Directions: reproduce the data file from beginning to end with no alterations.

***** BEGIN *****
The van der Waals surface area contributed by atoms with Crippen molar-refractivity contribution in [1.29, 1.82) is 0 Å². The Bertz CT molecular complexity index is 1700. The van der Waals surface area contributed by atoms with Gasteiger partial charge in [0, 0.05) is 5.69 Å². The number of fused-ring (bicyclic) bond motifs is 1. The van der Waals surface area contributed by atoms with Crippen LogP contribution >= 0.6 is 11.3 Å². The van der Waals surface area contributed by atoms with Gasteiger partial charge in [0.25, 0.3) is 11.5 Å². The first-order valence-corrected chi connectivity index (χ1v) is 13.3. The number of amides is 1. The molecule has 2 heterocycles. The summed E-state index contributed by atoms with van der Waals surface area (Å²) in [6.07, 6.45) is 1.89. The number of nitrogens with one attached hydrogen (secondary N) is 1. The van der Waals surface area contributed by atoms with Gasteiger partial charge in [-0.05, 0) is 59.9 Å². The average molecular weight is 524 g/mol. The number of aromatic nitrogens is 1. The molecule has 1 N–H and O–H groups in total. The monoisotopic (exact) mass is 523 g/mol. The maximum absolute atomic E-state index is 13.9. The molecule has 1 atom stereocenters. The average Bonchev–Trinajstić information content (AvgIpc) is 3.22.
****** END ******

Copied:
The van der Waals surface area contributed by atoms with Crippen molar-refractivity contribution in [1.29, 1.82) is 0 Å². The Bertz CT molecular complexity index is 1700. The van der Waals surface area contributed by atoms with Gasteiger partial charge in [0, 0.05) is 5.69 Å². The number of fused-ring (bicyclic) bond motifs is 1. The van der Waals surface area contributed by atoms with Crippen LogP contribution >= 0.6 is 11.3 Å². The van der Waals surface area contributed by atoms with Gasteiger partial charge in [0.25, 0.3) is 11.5 Å². The first-order valence-corrected chi connectivity index (χ1v) is 13.3. The number of amides is 1. The molecule has 2 heterocycles. The summed E-state index contributed by atoms with van der Waals surface area (Å²) in [6.07, 6.45) is 1.89. The number of nitrogens with one attached hydrogen (secondary N) is 1. The van der Waals surface area contributed by atoms with Gasteiger partial charge in [-0.05, 0) is 59.9 Å². The average molecular weight is 524 g/mol. The number of aromatic nitrogens is 1. The molecule has 1 N–H and O–H groups in total. The monoisotopic (exact) mass is 523 g/mol. The maximum absolute atomic E-state index is 13.9. The molecule has 1 atom stereocenters. The average Bonchev–Trinajstić information content (AvgIpc) is 3.22.